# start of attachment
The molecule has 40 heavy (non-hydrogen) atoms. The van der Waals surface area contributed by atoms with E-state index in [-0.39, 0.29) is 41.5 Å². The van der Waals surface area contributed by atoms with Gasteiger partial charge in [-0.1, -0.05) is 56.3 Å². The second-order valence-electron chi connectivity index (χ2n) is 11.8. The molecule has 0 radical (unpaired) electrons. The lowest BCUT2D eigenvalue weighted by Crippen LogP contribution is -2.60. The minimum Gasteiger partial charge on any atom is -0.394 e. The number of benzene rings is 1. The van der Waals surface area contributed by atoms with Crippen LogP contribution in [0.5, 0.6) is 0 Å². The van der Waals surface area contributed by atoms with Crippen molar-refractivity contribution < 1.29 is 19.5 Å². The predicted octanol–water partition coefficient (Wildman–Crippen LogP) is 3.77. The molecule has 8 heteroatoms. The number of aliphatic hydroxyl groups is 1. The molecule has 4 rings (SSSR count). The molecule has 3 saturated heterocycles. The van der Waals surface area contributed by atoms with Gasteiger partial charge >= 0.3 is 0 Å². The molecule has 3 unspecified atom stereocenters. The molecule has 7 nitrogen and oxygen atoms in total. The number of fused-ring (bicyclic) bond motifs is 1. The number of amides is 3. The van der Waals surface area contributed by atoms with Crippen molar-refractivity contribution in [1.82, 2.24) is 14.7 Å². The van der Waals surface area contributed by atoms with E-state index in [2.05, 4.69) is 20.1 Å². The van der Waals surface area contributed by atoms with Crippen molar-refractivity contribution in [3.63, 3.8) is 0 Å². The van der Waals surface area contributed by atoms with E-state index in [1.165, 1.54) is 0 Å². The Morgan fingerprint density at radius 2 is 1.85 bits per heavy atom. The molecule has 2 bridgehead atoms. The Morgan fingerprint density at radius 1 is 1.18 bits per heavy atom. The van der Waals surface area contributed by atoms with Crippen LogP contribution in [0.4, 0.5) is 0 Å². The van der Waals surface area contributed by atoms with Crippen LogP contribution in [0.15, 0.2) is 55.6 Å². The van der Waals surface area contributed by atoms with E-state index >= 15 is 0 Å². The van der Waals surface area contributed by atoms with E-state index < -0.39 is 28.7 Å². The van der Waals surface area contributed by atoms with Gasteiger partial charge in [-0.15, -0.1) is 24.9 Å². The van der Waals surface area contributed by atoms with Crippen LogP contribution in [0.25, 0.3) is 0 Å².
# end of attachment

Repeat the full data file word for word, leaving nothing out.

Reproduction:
The molecule has 40 heavy (non-hydrogen) atoms. The van der Waals surface area contributed by atoms with E-state index in [-0.39, 0.29) is 41.5 Å². The van der Waals surface area contributed by atoms with Gasteiger partial charge in [-0.1, -0.05) is 56.3 Å². The second-order valence-electron chi connectivity index (χ2n) is 11.8. The molecule has 0 radical (unpaired) electrons. The lowest BCUT2D eigenvalue weighted by Crippen LogP contribution is -2.60. The minimum Gasteiger partial charge on any atom is -0.394 e. The number of benzene rings is 1. The van der Waals surface area contributed by atoms with Crippen LogP contribution in [0.5, 0.6) is 0 Å². The van der Waals surface area contributed by atoms with Crippen molar-refractivity contribution < 1.29 is 19.5 Å². The predicted octanol–water partition coefficient (Wildman–Crippen LogP) is 3.77. The molecule has 8 heteroatoms. The number of aliphatic hydroxyl groups is 1. The molecule has 4 rings (SSSR count). The molecule has 3 saturated heterocycles. The van der Waals surface area contributed by atoms with Gasteiger partial charge >= 0.3 is 0 Å². The molecule has 3 unspecified atom stereocenters. The molecule has 7 nitrogen and oxygen atoms in total. The number of fused-ring (bicyclic) bond motifs is 1. The number of amides is 3. The van der Waals surface area contributed by atoms with Crippen molar-refractivity contribution in [1.82, 2.24) is 14.7 Å². The van der Waals surface area contributed by atoms with E-state index in [2.05, 4.69) is 20.1 Å². The van der Waals surface area contributed by atoms with Crippen molar-refractivity contribution in [3.63, 3.8) is 0 Å². The van der Waals surface area contributed by atoms with E-state index in [1.165, 1.54) is 0 Å². The Morgan fingerprint density at radius 2 is 1.85 bits per heavy atom. The molecule has 2 bridgehead atoms. The Morgan fingerprint density at radius 1 is 1.18 bits per heavy atom. The van der Waals surface area contributed by atoms with Crippen LogP contribution in [0.4, 0.5) is 0 Å². The van der Waals surface area contributed by atoms with Crippen LogP contribution in [0.15, 0.2) is 55.6 Å². The van der Waals surface area contributed by atoms with E-state index >= 15 is 0 Å². The van der Waals surface area contributed by atoms with E-state index < -0.39 is 28.7 Å². The van der Waals surface area contributed by atoms with Gasteiger partial charge in [-0.15, -0.1) is 24.9 Å². The van der Waals surface area contributed by atoms with Crippen LogP contribution in [0.25, 0.3) is 0 Å².